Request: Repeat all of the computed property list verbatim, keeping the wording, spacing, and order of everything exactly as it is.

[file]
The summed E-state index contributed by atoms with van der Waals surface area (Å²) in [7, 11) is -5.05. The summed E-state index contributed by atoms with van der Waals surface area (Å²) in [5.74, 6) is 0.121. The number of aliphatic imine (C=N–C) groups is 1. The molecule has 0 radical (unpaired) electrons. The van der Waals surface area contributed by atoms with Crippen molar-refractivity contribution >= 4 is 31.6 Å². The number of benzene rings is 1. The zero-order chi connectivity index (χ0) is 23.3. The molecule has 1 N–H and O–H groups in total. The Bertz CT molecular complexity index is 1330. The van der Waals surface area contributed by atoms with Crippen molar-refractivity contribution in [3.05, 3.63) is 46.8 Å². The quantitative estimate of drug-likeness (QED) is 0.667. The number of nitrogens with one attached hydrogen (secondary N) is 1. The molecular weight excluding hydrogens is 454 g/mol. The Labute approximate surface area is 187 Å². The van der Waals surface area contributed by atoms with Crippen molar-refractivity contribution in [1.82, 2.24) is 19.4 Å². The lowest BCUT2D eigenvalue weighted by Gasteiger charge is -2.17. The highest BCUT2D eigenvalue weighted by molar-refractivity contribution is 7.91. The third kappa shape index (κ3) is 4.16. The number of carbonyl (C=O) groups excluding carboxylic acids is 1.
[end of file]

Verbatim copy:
The summed E-state index contributed by atoms with van der Waals surface area (Å²) in [7, 11) is -5.05. The summed E-state index contributed by atoms with van der Waals surface area (Å²) in [5.74, 6) is 0.121. The number of aliphatic imine (C=N–C) groups is 1. The molecule has 0 radical (unpaired) electrons. The van der Waals surface area contributed by atoms with Crippen molar-refractivity contribution >= 4 is 31.6 Å². The number of benzene rings is 1. The zero-order chi connectivity index (χ0) is 23.3. The molecule has 1 N–H and O–H groups in total. The Bertz CT molecular complexity index is 1330. The van der Waals surface area contributed by atoms with Crippen molar-refractivity contribution in [3.05, 3.63) is 46.8 Å². The quantitative estimate of drug-likeness (QED) is 0.667. The number of nitrogens with one attached hydrogen (secondary N) is 1. The molecular weight excluding hydrogens is 454 g/mol. The Labute approximate surface area is 187 Å². The van der Waals surface area contributed by atoms with Crippen molar-refractivity contribution in [1.82, 2.24) is 19.4 Å². The lowest BCUT2D eigenvalue weighted by Gasteiger charge is -2.17. The highest BCUT2D eigenvalue weighted by molar-refractivity contribution is 7.91. The third kappa shape index (κ3) is 4.16. The number of carbonyl (C=O) groups excluding carboxylic acids is 1.